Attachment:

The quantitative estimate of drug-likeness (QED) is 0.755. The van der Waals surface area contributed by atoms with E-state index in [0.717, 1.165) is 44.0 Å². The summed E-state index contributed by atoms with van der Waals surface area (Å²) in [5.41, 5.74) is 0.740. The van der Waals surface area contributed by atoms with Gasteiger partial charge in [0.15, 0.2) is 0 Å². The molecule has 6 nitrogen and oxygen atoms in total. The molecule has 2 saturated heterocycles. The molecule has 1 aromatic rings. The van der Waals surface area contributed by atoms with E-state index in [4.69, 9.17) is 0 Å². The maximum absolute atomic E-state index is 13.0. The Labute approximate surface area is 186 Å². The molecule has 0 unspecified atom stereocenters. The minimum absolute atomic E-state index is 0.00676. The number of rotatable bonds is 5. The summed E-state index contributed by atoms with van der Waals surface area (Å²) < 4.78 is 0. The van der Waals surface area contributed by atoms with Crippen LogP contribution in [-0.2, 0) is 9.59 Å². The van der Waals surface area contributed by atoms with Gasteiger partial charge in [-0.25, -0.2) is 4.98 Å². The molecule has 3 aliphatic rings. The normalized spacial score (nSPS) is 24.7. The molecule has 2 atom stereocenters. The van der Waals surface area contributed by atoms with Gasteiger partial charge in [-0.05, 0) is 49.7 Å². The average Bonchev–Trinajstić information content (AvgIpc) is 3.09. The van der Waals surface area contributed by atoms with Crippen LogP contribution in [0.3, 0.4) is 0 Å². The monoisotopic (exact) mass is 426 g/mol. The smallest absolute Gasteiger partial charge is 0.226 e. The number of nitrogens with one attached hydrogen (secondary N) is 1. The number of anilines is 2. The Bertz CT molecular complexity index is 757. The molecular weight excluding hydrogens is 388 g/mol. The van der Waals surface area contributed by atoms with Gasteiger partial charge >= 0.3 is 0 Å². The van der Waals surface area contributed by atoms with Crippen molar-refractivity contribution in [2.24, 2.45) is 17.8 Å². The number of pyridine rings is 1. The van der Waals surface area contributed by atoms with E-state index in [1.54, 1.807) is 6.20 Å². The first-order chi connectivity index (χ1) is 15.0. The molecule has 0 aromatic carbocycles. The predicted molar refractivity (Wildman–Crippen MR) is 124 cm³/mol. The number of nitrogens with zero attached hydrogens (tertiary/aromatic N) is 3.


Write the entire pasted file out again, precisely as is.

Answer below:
The quantitative estimate of drug-likeness (QED) is 0.755. The van der Waals surface area contributed by atoms with E-state index in [0.717, 1.165) is 44.0 Å². The summed E-state index contributed by atoms with van der Waals surface area (Å²) in [5.41, 5.74) is 0.740. The van der Waals surface area contributed by atoms with Gasteiger partial charge in [0.15, 0.2) is 0 Å². The molecule has 6 nitrogen and oxygen atoms in total. The molecule has 2 saturated heterocycles. The molecule has 1 aromatic rings. The van der Waals surface area contributed by atoms with E-state index in [4.69, 9.17) is 0 Å². The maximum absolute atomic E-state index is 13.0. The Labute approximate surface area is 186 Å². The molecule has 0 unspecified atom stereocenters. The minimum absolute atomic E-state index is 0.00676. The number of rotatable bonds is 5. The summed E-state index contributed by atoms with van der Waals surface area (Å²) < 4.78 is 0. The van der Waals surface area contributed by atoms with Crippen LogP contribution in [-0.2, 0) is 9.59 Å². The van der Waals surface area contributed by atoms with Gasteiger partial charge in [-0.25, -0.2) is 4.98 Å². The molecule has 3 aliphatic rings. The normalized spacial score (nSPS) is 24.7. The molecule has 2 atom stereocenters. The van der Waals surface area contributed by atoms with Gasteiger partial charge in [-0.05, 0) is 49.7 Å². The average Bonchev–Trinajstić information content (AvgIpc) is 3.09. The van der Waals surface area contributed by atoms with Crippen LogP contribution in [0.3, 0.4) is 0 Å². The monoisotopic (exact) mass is 426 g/mol. The smallest absolute Gasteiger partial charge is 0.226 e. The number of nitrogens with one attached hydrogen (secondary N) is 1. The number of anilines is 2. The Bertz CT molecular complexity index is 757. The molecular weight excluding hydrogens is 388 g/mol. The van der Waals surface area contributed by atoms with Gasteiger partial charge >= 0.3 is 0 Å². The van der Waals surface area contributed by atoms with Crippen molar-refractivity contribution in [2.24, 2.45) is 17.8 Å². The number of pyridine rings is 1. The van der Waals surface area contributed by atoms with E-state index in [1.54, 1.807) is 6.20 Å². The first-order chi connectivity index (χ1) is 15.0. The molecule has 0 aromatic carbocycles. The predicted molar refractivity (Wildman–Crippen MR) is 124 cm³/mol. The number of nitrogens with zero attached hydrogens (tertiary/aromatic N) is 3.